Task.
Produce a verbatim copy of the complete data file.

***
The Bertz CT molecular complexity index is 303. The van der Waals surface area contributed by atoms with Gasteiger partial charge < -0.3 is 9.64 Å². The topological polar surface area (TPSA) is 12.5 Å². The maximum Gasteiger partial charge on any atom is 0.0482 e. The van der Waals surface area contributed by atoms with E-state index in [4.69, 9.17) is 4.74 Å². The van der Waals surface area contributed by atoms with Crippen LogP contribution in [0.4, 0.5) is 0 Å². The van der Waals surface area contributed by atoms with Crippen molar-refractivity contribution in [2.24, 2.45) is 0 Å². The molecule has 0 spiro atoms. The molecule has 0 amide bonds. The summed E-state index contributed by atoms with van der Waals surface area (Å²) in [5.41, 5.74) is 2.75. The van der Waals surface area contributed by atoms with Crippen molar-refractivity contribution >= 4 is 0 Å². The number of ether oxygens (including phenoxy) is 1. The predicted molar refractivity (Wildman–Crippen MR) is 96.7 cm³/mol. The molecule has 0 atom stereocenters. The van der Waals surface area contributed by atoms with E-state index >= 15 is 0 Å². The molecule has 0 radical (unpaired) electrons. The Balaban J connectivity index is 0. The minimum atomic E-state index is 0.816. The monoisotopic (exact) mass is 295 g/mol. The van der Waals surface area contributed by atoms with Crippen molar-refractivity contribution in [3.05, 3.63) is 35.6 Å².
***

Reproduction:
The Bertz CT molecular complexity index is 303. The van der Waals surface area contributed by atoms with Gasteiger partial charge < -0.3 is 9.64 Å². The topological polar surface area (TPSA) is 12.5 Å². The maximum Gasteiger partial charge on any atom is 0.0482 e. The van der Waals surface area contributed by atoms with E-state index in [4.69, 9.17) is 4.74 Å². The van der Waals surface area contributed by atoms with Crippen LogP contribution in [0.4, 0.5) is 0 Å². The van der Waals surface area contributed by atoms with Crippen molar-refractivity contribution in [2.24, 2.45) is 0 Å². The molecule has 0 spiro atoms. The molecule has 0 amide bonds. The summed E-state index contributed by atoms with van der Waals surface area (Å²) in [5.41, 5.74) is 2.75. The van der Waals surface area contributed by atoms with Crippen molar-refractivity contribution >= 4 is 0 Å². The number of ether oxygens (including phenoxy) is 1. The predicted molar refractivity (Wildman–Crippen MR) is 96.7 cm³/mol. The molecule has 0 atom stereocenters. The van der Waals surface area contributed by atoms with E-state index >= 15 is 0 Å². The molecule has 0 radical (unpaired) electrons. The Balaban J connectivity index is 0. The minimum atomic E-state index is 0.816. The monoisotopic (exact) mass is 295 g/mol. The van der Waals surface area contributed by atoms with Crippen molar-refractivity contribution in [3.05, 3.63) is 35.6 Å².